Your Guide to Giclée Printing & Art Reproduction

We have built a guide for our customers to generate more awareness surrounding different components of Giclée printing. This style of printing was designed specifically for fine art reproduction. In our guide you will learn about the history, limited edition printing and sizing for the praised Giclée method. At ABC Fine ART we are excited to contribute to a growing fine arts community through additional education alongside our services.

Giclée Printing – Origin of the Term

The term “giclée” originates from a form of fine art reproduction that was done on Iris printers. In the beginning, since the 1980’s, Iris printers were, and still are used to digitally reproduce fine art onto canvas, paper, silk, etc.

It didn’t take long for the appeal of iris printing artworks to catch on, and there were plenty of artists who quickly saw the uses and attraction of reproducing their artwork with the digital printer. Artists loved the fact that the Iris printer would produce reproductions with high resolution and color accuracy, perfect for selling their work.

A notable artist by the name of Sally Larsen used the Iris printer for reproducing her well-known Transformer series of artwork. She later did an entire photo exhibition for the group, Crosby, Stills, Nash. A member of the group, Nash, liked the photos so much that he bought his own printer for his own artwork as well. Even Disney used the printer to print out images from their 3D animation system. Nash eventually used his own printer to start a company called Nash Editions by working with colleagues interested in graphic printing. This led to one of his employees coining the term “giclée”, referring to their improved form of fine art reproduction.

Nowadays there is a difference between modern giclée and the original ones. An older print from that era is referred to as an Iris Print, while the modern ones are referred to as Giclée Prints. This distinction was made because of the vast increase in quality between the older Iris Prints and giclée prints. With advances in technology the Iris printer itself is no longer in use, as modern printers use archival inks and are less expensive than the original printer to make. However, without the original Iris printer, reproductions of fine art would be much more difficult and the high quality giclée wouldn’t exist.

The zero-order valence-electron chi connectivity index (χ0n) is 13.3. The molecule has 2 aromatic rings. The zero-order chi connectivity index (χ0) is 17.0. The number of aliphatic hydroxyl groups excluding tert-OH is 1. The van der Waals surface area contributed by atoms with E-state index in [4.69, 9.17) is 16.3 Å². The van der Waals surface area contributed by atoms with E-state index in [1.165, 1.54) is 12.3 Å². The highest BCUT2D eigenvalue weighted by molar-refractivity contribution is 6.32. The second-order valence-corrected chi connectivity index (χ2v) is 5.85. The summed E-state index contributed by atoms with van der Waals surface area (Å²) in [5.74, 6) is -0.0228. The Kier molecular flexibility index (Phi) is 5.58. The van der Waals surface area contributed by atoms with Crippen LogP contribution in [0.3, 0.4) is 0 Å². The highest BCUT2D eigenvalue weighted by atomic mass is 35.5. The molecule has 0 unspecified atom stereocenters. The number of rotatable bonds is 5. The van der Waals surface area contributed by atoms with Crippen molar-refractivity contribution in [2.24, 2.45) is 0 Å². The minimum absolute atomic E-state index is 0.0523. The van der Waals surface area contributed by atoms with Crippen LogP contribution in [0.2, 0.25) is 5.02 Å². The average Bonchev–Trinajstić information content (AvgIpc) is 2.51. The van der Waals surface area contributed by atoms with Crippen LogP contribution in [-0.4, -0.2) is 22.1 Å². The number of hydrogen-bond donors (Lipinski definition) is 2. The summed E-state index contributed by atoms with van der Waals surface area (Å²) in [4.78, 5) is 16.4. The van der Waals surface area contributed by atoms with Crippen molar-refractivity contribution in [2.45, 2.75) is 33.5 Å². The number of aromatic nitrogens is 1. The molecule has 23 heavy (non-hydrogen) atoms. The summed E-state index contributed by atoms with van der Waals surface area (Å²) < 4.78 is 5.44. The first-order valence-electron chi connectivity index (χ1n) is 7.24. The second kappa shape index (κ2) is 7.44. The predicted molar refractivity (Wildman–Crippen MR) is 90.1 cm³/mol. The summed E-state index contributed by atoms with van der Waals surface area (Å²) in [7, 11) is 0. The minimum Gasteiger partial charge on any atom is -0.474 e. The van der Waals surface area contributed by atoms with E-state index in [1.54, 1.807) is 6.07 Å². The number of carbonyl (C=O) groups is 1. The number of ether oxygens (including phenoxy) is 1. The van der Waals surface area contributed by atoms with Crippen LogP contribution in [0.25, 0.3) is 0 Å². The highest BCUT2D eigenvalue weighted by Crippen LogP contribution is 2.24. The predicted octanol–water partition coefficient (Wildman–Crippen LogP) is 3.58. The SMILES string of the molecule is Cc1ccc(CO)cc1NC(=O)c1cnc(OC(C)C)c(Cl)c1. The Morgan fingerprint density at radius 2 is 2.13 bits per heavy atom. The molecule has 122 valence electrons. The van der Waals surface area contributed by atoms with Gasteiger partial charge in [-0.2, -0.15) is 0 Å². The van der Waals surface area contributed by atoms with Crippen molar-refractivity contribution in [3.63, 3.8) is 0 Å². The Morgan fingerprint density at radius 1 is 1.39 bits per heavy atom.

Limited Edition Giclée Printing

– What is a limited edition print?

When an artist prints their artwork as a set of fine art reproductions for sale, they will almost always print a finite number and then stop. Usually giclée print runs will number around 100, this generally ensures the limited run of prints maintains rarity and collectability, but not so low as to prevent customers from finding them. However, any artist can dictate their own number of prints for their giclée print runs.

Also, you can tell a limited edition print run aside from a regular print as the limited edition prints are most often signed by the artist and numbered in the corner for example, 1/100, 2/100 etc. Occasionally the limited edition prints will be retouched up by artists, just to add something to each piece.

Originally, when the reproduction of art wasn’t digital, the methods were much more difficult. For example one method involved a printing plate called a stone which would be carved and colored by the artist to be able to create prints. These older methods resulted in decreasing quality of the prints as more prints were created. As a result, as soon as the artist was no longer pleased with the quality of the image being printed, they would stop, resulting in the creation of limited edition print runs.

– What does AP or Artist’s Proof mean?

An artist’s proof is a special subset of the print run of one of their pieces. When an artist does a print run of one of their pieces of artwork, the first few, usually 10% of the whole print run are artist’s proofs. So, for example, in a limited edition print run of 100, there would only be 10 prints that were artist’s proofs, resulting in a total of 110 prints.

The difference between these and a regular print, or even a limited edition print, is that usually, the artist owns their own APs. Artist’s proofs are usually numbered in the bottom, like 2/10, so the buyer of the print knows their print is part of a small set of works.

– What does AP mean on a print?

When you look at a print, sometimes you will notice there is an “AP” written on the image somewhere. This is the symbol of the earlier mentioned, artist’s proof, so a print that is signed, numbered, and has an AP is the most valuable and rare kind of print. In some cases the symbol of an artist’s proof will be written as EA, meaning épreuve d’artist, the French term for artist’s proof.